Buying Digital SLR Cameras

This article will take approx 3 minutes to read.

I’ve been shooting photography for about 5 months now. I’m not an expert, but I’m learning. I bought a 3 year old Canon Rebel XT on Craigslist from a fine arts student at University of Baltimore. She had taken good care of it and was looking to upgrade to a Canon 5D.

So I bought the camera and started playing around with it. I realized quickly that I had no idea what I was doing. I had no idea what RAW format was, and had no clue about techniques. Shutter was the only thing I understood. Aperture was sort of vague, and ISO I remembered from the good old days of point and shoot film cameras. I didn’t know how it all played together, and I’m honestly still learning. Good photographers never perfect their craft. They just keep tinkering until they know the art enough to make very educated guesses about angles, settings, white balance, etc.

I take my camera everywhere I go now. Out of every 100 photos, I toss 90. I insist on using pure manual settings, because there’s no better way, in my mind, to learn than to trial and error it. When I say manual, I mean manual. I manually focus. I usually keep my ISO around 200, but I can change that. Shutter and aperture settings are all adjusted on every shot.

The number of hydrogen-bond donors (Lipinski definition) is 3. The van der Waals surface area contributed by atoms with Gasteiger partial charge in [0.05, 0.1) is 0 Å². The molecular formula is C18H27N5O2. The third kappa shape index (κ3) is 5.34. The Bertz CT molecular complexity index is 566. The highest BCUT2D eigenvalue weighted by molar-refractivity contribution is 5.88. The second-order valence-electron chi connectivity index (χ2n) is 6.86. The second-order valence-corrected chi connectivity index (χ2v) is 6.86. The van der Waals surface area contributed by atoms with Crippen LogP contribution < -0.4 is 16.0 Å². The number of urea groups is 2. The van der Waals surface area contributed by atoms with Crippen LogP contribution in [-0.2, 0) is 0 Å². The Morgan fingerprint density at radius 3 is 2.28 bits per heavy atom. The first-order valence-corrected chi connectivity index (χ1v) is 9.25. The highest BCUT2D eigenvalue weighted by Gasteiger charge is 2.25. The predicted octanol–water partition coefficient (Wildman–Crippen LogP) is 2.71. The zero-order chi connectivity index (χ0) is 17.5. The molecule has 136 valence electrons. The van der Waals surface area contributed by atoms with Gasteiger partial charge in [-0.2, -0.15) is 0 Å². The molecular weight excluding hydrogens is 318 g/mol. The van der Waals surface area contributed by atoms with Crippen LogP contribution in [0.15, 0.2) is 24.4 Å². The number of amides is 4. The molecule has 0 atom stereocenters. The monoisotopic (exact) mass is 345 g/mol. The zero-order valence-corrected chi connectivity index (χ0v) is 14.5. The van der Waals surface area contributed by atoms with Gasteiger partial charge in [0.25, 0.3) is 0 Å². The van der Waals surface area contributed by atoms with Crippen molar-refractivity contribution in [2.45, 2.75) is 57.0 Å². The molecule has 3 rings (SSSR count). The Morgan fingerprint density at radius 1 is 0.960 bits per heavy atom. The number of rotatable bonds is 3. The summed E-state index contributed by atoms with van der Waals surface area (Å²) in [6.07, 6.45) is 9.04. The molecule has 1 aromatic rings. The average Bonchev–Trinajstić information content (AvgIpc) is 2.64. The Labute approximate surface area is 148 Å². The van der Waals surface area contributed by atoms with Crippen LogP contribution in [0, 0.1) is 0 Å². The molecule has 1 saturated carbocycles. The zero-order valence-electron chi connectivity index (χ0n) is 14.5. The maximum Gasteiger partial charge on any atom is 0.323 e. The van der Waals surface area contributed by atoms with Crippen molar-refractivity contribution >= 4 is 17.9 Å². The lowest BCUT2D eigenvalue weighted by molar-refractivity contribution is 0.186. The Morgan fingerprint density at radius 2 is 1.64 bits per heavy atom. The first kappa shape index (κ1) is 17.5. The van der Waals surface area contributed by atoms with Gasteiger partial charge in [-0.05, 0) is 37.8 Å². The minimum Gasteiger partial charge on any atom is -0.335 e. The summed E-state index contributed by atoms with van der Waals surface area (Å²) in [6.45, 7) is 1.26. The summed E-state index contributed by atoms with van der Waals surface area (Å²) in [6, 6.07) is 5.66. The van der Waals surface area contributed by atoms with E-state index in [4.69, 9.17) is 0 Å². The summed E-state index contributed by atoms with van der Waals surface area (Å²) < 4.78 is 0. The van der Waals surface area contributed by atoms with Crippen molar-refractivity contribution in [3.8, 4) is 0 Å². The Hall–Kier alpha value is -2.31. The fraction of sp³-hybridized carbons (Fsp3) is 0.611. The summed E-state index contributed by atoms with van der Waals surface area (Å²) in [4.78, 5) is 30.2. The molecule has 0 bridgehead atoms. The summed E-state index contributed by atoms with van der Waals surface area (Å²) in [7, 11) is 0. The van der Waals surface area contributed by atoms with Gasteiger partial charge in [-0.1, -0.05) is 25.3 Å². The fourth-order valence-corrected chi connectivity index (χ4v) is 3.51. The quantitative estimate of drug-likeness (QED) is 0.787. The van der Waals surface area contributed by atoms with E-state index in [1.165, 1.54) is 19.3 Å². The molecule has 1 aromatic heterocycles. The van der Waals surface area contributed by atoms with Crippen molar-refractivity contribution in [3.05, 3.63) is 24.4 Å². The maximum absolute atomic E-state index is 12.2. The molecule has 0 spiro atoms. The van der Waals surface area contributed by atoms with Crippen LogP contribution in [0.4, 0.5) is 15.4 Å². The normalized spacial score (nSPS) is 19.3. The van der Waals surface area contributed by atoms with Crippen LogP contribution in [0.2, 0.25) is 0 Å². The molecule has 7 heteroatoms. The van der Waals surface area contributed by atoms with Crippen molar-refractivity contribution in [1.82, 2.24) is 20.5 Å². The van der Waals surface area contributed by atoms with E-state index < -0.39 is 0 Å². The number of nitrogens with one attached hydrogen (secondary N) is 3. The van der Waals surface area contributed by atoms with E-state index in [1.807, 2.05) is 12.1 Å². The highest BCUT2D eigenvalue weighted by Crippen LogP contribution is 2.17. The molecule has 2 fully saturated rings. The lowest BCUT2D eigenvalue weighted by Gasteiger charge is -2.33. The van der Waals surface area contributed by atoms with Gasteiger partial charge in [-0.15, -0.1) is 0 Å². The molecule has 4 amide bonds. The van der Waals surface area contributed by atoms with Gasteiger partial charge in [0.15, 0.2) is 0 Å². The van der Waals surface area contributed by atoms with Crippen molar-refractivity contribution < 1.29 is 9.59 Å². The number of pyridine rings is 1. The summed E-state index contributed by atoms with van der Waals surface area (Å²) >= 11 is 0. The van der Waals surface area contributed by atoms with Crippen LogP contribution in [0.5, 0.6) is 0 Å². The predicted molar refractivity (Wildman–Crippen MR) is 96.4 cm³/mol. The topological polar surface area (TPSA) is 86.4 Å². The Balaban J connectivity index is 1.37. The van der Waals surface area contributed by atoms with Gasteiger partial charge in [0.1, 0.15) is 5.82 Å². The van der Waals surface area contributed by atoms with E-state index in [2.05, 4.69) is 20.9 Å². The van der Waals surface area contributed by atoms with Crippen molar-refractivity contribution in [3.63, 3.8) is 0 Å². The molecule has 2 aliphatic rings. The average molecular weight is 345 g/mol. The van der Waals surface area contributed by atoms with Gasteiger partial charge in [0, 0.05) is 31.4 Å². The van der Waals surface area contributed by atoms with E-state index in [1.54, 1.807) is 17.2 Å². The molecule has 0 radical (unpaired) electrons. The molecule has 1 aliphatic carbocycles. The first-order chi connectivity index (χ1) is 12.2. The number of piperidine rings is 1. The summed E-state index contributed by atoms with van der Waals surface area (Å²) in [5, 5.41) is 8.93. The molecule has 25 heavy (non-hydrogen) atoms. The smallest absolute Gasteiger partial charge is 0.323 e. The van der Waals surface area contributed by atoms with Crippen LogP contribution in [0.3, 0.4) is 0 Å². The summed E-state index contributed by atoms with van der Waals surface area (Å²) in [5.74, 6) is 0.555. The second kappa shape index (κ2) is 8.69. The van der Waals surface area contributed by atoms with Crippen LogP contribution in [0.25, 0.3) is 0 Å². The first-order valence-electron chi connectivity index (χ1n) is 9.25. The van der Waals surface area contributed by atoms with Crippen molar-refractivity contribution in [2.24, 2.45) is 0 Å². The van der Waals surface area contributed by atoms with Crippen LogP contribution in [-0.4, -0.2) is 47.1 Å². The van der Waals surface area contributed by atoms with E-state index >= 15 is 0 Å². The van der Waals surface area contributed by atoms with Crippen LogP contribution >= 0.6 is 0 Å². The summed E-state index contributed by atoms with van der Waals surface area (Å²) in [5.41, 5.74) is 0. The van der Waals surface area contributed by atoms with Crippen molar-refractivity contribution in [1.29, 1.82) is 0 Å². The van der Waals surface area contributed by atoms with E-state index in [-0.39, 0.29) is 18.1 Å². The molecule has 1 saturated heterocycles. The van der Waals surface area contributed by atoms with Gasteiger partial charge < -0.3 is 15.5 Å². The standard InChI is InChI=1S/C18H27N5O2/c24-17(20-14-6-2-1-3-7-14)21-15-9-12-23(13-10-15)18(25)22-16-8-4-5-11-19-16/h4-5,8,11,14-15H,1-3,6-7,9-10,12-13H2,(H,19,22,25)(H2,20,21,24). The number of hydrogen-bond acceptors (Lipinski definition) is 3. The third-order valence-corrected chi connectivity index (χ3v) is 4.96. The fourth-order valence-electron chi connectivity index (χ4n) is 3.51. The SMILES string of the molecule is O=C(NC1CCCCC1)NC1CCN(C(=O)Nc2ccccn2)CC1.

Recently, I’ve had a number of people mention that they plan to buy their first DSLR camera. Some of these usually follow this up by mentioning really high-end cameras like the Canon 5D or the Nikon D700 as cameras they want.

My response is always the same… Why?

As rookie photographers, they don’t know why. They just know it’s better. Which is true, but that’s not the point.

Here’s what rookie photographers need to focus on when picking up a brand new DSLR camera.

It’s all about technique

During the early part of the camera career, the photographer should be learning about lighting. If you can’t shoot completely manual, you shouldn’t own a high end camera. That’s not to say that owning a high end camera should mean that you can’t use shutter-priority or aperture-priority settings. But, there are principles to shooting and understanding the balance between Aperture and Shutter is critical to taking great photos.

Here’s a primer. Shutter speed is, very simply, how quickly the lens shutter opens and closes. It is measured in “thousandths of a second”. My Canon lists a 1/16 second shutter speed simply as 16. Do the math. The quicker the shutter opens and closes (the higher the number), the less light that can enter the lens. On bright sunny days, you’ll use a high shutter speed. In a dark pub, you;ll use a low shutter speed.

But wait, then there’s aperture. The problem with slow shutter speeds (in a bar, for instance) is that since the shutter is open longer, the camera is more susceptible to camera shake. Long shutter speeds usually need tripods to ensure that no shake appears in the photo. Aperture is defined as “how wide open” the lens is. The higher the aperture number (actually, it’s a lower number as “the aperture is higher”), the more wide open the lens is, allowing for more light. In a dark room, a lower aperture will open the lens up more, to allow more light in allowing a photographer to use a faster shutter.

But then there’s focal length, which affects aperture. Confused yet?